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Articles in regional publications that pertain to a wide range of North Carolina-related topics.

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6 results for Healthcare--Access to
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Record #:
16902
Author(s):
Abstract:
As physicians orient toward a changing health care system, they increasingly establish secondary and tertiary practice locations. Sixteen percent of North Carolina's physicians had multiple locations during 1992. The expansion into multiple sites has clear implications for the geographic distribution of physicians and therefore the availability of and access to physicians.
Source:
North Carolina Geographer (NoCar F 254.8 N67), Vol. 5 Issue , Winter 1996, p41-51, bibl, f
Subject(s):
Record #:
21619
Author(s):
Abstract:
The Group A influenza pandemic that affected the entire world in 1918-1919, killed roughly 13,000 people in the state of North Carolina alone. This event exposed the deficiencies of North Carolina's public health system and motivated the creation of a more effective network of public health agencies by the mid-1920s under the direction of Dr. Watson Smith Rankin. This movement was supported by increased public funding and established support for a permanent public health system.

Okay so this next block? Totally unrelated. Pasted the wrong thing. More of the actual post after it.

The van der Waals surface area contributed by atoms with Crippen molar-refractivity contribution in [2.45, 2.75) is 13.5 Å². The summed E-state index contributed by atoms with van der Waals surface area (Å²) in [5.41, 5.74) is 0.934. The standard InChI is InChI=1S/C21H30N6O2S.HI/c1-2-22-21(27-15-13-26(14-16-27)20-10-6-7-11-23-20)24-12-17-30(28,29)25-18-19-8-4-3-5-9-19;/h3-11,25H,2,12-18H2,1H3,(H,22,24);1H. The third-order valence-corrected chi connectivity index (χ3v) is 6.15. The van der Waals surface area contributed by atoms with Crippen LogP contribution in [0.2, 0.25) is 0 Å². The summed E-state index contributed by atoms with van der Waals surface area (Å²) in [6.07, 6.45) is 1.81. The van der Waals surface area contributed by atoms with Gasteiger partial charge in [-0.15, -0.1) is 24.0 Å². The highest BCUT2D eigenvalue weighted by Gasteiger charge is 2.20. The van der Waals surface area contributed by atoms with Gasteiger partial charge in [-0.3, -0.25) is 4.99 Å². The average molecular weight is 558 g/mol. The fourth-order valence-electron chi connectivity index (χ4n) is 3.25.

Source:
Record #:
26233
Author(s):
Abstract:
For most migrant farmworkers in North Carolina, adequate health care seems unattainable. Migrant women, in particular, are challenged with raising children under harsh living conditions. To help improve their lives, researchers from the School of Public Health are working to make health care more accessible and effective.
Source:
Endeavors (NoCar LD 3941.3 A3), Vol. 6 Issue 1, Fall 1988, p6-9, il, por Periodical Website
Record #:
31652
Author(s):
Abstract:
The Rural Practice Project is a new national program, administered by the University of North Carolina School of Medicine at Chapel Hill, to establish twenty-five model community medical practices in small towns throughout the United States. The aim of the program is to find new ways of providing health care to rural residents at an affordable price.
Source:
Record #:
36170
Author(s):
Abstract:
A medical care program in America provided knee and hip surgery for Cubans not able to obtain these treatments on their native soil. Expressions of English and Spanish not always understood created a language barrier at times between the patients and surgical team. The nonverbal signs of surgery success, though, required no translation or interpreter.
Record #:
36250
Author(s):
Abstract:
Winston-Salem based Hanesbrand takes its work overseas. By selling products destined for landfills to recyclers, its helps to provide a new lease on life for items later used by medical teams offering free medical care in the Caribbean and Central America. Courtesy of teaming up with Wake Forest Baptist Medical Center, patients from places such as the Dominican Republic receive a new lease on life through medical treatments and procedures.